Stimulated By

[Stimulation is evidenced by the injection of the drug after previous section of the vagi rendering the pulse still more rapid than before.]

Irritants of motor centres.

Venous blood.






Depressed Or Paralysed By

[Little or nothing is known about the depression of the accelerating centres.

Saponin paralyses accelerating nerves.


[Stimulation is shown by a rise in blood-pressure which remains after section of the spinal cord at the occiput, and is produced by the injection of the drug after previous division of the cord. It is also ascertained by the rate of flow through the vessels being diminished by the drug when circulation is kept up artificially in a frog whose nerve-centres have been destroyed, or in a single limb of a warm-blooded animal.]


Digitalis and its allies.

Barium salts.

Potassium salts.


Zinc, etc.

[Depression is shown by a fall of blood-pressure to a slight extent, even after the spinal cord has been divided, and by increased rapidity of flow when artificial circulation is kept up.]

Acids. Nitrites. Quinine (?)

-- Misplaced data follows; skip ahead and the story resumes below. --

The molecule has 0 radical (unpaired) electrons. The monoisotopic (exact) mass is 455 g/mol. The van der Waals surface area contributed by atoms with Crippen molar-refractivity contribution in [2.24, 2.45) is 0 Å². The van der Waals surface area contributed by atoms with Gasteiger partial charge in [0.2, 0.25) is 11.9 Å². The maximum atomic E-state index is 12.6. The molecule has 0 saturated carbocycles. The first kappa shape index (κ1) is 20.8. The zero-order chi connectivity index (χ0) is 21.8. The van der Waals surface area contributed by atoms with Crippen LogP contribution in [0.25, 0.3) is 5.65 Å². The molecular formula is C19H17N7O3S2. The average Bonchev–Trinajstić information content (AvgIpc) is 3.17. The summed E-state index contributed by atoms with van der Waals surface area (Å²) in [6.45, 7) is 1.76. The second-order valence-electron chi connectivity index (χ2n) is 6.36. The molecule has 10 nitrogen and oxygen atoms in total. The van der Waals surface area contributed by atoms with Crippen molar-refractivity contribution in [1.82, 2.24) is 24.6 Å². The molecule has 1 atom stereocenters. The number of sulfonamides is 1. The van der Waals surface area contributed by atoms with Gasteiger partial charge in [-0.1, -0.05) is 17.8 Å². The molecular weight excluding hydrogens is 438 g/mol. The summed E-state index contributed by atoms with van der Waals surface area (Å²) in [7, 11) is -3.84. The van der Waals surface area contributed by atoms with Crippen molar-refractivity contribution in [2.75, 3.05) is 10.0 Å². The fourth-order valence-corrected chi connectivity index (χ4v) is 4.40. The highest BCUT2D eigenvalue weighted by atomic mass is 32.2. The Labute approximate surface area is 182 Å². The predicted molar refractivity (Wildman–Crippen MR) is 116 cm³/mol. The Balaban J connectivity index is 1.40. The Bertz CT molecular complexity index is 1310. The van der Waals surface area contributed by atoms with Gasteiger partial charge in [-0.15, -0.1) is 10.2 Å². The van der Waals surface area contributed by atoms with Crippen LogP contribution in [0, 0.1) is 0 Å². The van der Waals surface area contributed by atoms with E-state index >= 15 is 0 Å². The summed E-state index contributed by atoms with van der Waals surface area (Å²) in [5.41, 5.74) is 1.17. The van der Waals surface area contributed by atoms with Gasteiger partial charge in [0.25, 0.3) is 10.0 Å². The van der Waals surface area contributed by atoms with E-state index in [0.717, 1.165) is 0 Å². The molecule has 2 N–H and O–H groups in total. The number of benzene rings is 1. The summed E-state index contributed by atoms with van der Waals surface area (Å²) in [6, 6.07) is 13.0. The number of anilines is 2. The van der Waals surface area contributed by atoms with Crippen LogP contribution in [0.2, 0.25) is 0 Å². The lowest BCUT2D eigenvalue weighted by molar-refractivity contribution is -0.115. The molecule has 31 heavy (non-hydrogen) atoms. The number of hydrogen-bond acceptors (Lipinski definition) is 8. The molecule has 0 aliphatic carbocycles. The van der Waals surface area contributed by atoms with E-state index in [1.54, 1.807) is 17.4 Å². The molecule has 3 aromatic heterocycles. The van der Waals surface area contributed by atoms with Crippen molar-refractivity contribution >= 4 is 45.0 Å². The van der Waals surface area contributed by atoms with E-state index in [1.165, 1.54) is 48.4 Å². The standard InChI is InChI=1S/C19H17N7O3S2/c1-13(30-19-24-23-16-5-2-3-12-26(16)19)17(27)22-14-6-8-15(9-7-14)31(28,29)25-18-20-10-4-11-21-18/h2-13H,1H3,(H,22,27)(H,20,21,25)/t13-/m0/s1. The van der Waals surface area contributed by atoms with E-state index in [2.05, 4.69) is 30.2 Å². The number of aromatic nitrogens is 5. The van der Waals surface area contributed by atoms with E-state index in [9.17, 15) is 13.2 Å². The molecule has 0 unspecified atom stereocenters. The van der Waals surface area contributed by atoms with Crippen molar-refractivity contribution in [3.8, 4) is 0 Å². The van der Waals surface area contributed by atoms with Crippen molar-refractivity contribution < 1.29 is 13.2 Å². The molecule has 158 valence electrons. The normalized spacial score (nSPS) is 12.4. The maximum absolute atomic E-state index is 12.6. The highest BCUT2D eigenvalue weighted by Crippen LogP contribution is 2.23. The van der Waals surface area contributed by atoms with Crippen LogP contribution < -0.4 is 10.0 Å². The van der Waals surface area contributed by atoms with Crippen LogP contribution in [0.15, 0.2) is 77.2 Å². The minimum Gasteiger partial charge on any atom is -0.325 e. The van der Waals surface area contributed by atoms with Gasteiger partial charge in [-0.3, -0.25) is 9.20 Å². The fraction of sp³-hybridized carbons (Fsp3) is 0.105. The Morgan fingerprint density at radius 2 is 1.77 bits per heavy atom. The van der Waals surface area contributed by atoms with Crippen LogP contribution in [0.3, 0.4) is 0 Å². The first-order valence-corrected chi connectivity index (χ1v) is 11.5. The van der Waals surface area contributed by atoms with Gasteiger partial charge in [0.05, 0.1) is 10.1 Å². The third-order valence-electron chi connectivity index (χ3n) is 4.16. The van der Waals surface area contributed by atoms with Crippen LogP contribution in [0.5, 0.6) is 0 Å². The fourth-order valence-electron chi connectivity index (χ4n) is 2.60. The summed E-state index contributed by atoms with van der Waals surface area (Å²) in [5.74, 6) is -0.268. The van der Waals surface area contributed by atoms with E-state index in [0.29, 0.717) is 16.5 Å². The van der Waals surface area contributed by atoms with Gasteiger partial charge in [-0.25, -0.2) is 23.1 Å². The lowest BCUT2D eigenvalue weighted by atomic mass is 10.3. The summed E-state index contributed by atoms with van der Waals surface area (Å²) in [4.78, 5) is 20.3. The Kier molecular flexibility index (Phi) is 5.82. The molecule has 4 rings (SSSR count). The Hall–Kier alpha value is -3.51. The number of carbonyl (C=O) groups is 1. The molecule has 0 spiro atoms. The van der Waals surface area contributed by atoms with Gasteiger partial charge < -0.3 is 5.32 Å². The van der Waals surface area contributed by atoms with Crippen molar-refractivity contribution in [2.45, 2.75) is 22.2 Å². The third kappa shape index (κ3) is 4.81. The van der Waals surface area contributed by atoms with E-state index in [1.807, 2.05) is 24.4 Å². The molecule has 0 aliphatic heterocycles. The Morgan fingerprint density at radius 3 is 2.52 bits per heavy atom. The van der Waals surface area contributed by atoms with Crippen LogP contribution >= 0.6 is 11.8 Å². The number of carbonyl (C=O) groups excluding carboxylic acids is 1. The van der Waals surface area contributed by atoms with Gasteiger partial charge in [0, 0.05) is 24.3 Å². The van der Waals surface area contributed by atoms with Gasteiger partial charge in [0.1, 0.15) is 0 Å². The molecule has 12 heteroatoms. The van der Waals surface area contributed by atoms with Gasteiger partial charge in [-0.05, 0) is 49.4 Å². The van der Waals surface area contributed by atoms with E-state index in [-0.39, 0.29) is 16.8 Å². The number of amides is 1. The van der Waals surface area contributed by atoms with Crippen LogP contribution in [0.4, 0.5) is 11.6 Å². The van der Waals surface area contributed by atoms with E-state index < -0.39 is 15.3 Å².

Vaso-motor Nerves.

[It is very doubtful whether they are stimulated by drugs, and at any rate it is very difficult to ascertain whether any stimulation which may occur in the arterioles or capillaries is in the terminations of the vaso-motor nerves or in the muscular walls.]

[Paralysis is shown by the vessels not contracting on stimulation of the vasomotor nerves, while they still contract on direct stimulation. This has been chiefly observed in the vessels of the intestines after irritation of the splanchnic nerves. The effect of irritation is ascertained by the alterations in colour of the intestines, and also by the alterations in the general blood-pressure which occur after irritation.]

Potassium salts.